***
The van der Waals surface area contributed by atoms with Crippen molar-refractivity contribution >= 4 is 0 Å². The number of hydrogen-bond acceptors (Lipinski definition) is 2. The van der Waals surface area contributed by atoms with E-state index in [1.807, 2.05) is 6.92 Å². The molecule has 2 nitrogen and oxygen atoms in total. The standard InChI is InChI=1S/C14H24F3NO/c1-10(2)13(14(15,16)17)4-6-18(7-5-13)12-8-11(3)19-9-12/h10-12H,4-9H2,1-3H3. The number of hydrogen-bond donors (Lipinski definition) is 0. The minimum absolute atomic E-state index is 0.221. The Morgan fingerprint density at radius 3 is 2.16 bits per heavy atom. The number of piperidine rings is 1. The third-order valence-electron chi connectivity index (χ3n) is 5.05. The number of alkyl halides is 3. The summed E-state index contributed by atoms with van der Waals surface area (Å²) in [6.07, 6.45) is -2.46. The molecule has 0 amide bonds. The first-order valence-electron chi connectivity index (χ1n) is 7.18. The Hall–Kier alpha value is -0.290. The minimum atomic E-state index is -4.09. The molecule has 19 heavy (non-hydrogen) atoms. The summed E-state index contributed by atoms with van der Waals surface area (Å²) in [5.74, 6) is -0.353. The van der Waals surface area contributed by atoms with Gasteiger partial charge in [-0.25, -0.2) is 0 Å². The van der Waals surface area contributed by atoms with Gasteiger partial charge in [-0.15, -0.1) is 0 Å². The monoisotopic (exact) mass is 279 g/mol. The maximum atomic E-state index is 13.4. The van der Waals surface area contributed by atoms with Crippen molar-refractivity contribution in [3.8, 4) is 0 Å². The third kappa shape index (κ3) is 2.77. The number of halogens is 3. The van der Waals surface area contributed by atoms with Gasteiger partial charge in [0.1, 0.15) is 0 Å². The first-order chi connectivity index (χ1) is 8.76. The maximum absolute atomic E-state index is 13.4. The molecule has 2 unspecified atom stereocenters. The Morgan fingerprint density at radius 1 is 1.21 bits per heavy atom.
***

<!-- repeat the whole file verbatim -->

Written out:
The van der Waals surface area contributed by atoms with Crippen molar-refractivity contribution >= 4 is 0 Å². The number of hydrogen-bond acceptors (Lipinski definition) is 2. The van der Waals surface area contributed by atoms with E-state index in [1.807, 2.05) is 6.92 Å². The molecule has 2 nitrogen and oxygen atoms in total. The standard InChI is InChI=1S/C14H24F3NO/c1-10(2)13(14(15,16)17)4-6-18(7-5-13)12-8-11(3)19-9-12/h10-12H,4-9H2,1-3H3. The number of hydrogen-bond donors (Lipinski definition) is 0. The minimum absolute atomic E-state index is 0.221. The Morgan fingerprint density at radius 3 is 2.16 bits per heavy atom. The number of piperidine rings is 1. The third-order valence-electron chi connectivity index (χ3n) is 5.05. The number of alkyl halides is 3. The summed E-state index contributed by atoms with van der Waals surface area (Å²) in [6.07, 6.45) is -2.46. The molecule has 0 amide bonds. The first-order valence-electron chi connectivity index (χ1n) is 7.18. The Hall–Kier alpha value is -0.290. The minimum atomic E-state index is -4.09. The molecule has 19 heavy (non-hydrogen) atoms. The summed E-state index contributed by atoms with van der Waals surface area (Å²) in [5.74, 6) is -0.353. The van der Waals surface area contributed by atoms with Gasteiger partial charge in [-0.25, -0.2) is 0 Å². The van der Waals surface area contributed by atoms with Gasteiger partial charge in [-0.15, -0.1) is 0 Å². The monoisotopic (exact) mass is 279 g/mol. The maximum atomic E-state index is 13.4. The van der Waals surface area contributed by atoms with Crippen molar-refractivity contribution in [3.8, 4) is 0 Å². The third kappa shape index (κ3) is 2.77. The number of halogens is 3. The van der Waals surface area contributed by atoms with Gasteiger partial charge in [0.1, 0.15) is 0 Å². The first-order chi connectivity index (χ1) is 8.76. The maximum absolute atomic E-state index is 13.4. The molecule has 2 unspecified atom stereocenters. The Morgan fingerprint density at radius 1 is 1.21 bits per heavy atom.